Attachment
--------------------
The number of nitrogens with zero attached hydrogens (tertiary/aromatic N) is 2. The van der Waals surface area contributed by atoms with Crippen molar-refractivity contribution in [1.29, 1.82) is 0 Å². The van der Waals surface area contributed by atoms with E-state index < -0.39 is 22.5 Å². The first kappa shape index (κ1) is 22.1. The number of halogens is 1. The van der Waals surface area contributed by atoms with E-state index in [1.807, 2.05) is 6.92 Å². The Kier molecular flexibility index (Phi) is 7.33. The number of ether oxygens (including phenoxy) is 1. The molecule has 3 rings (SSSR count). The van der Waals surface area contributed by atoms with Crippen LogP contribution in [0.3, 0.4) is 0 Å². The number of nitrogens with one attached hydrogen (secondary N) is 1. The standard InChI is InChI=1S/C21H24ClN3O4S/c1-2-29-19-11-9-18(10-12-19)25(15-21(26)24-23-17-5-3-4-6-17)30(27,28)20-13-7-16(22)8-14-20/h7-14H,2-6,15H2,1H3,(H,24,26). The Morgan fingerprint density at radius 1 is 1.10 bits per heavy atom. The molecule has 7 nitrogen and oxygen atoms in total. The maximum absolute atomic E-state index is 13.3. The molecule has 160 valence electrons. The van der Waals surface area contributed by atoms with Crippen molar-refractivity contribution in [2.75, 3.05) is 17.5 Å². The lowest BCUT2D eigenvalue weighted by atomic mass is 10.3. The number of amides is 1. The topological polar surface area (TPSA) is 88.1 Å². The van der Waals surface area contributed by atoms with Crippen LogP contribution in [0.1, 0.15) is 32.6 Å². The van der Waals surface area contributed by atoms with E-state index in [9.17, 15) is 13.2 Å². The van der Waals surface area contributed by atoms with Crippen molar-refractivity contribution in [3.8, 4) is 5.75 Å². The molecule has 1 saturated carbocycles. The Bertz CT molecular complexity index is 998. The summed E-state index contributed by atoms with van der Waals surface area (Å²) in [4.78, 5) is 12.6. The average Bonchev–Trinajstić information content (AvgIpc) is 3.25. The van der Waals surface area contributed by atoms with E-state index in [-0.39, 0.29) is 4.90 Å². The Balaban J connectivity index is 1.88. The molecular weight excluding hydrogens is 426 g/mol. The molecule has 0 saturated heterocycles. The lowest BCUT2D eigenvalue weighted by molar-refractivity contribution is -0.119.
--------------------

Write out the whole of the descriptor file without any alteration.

The number of nitrogens with zero attached hydrogens (tertiary/aromatic N) is 2. The van der Waals surface area contributed by atoms with Crippen molar-refractivity contribution in [1.29, 1.82) is 0 Å². The van der Waals surface area contributed by atoms with E-state index < -0.39 is 22.5 Å². The first kappa shape index (κ1) is 22.1. The number of halogens is 1. The van der Waals surface area contributed by atoms with E-state index in [1.807, 2.05) is 6.92 Å². The Kier molecular flexibility index (Phi) is 7.33. The number of ether oxygens (including phenoxy) is 1. The molecule has 3 rings (SSSR count). The van der Waals surface area contributed by atoms with Crippen LogP contribution in [0.3, 0.4) is 0 Å². The number of nitrogens with one attached hydrogen (secondary N) is 1. The standard InChI is InChI=1S/C21H24ClN3O4S/c1-2-29-19-11-9-18(10-12-19)25(15-21(26)24-23-17-5-3-4-6-17)30(27,28)20-13-7-16(22)8-14-20/h7-14H,2-6,15H2,1H3,(H,24,26). The Morgan fingerprint density at radius 1 is 1.10 bits per heavy atom. The molecule has 7 nitrogen and oxygen atoms in total. The maximum absolute atomic E-state index is 13.3. The molecule has 160 valence electrons. The van der Waals surface area contributed by atoms with Crippen molar-refractivity contribution in [2.75, 3.05) is 17.5 Å². The lowest BCUT2D eigenvalue weighted by atomic mass is 10.3. The number of amides is 1. The topological polar surface area (TPSA) is 88.1 Å². The van der Waals surface area contributed by atoms with Crippen LogP contribution in [0.1, 0.15) is 32.6 Å². The van der Waals surface area contributed by atoms with E-state index in [9.17, 15) is 13.2 Å². The van der Waals surface area contributed by atoms with Crippen molar-refractivity contribution in [3.8, 4) is 5.75 Å². The molecule has 1 saturated carbocycles. The Bertz CT molecular complexity index is 998. The summed E-state index contributed by atoms with van der Waals surface area (Å²) in [4.78, 5) is 12.6. The average Bonchev–Trinajstić information content (AvgIpc) is 3.25. The van der Waals surface area contributed by atoms with E-state index in [-0.39, 0.29) is 4.90 Å². The Balaban J connectivity index is 1.88. The molecular weight excluding hydrogens is 426 g/mol. The molecule has 0 saturated heterocycles. The lowest BCUT2D eigenvalue weighted by molar-refractivity contribution is -0.119.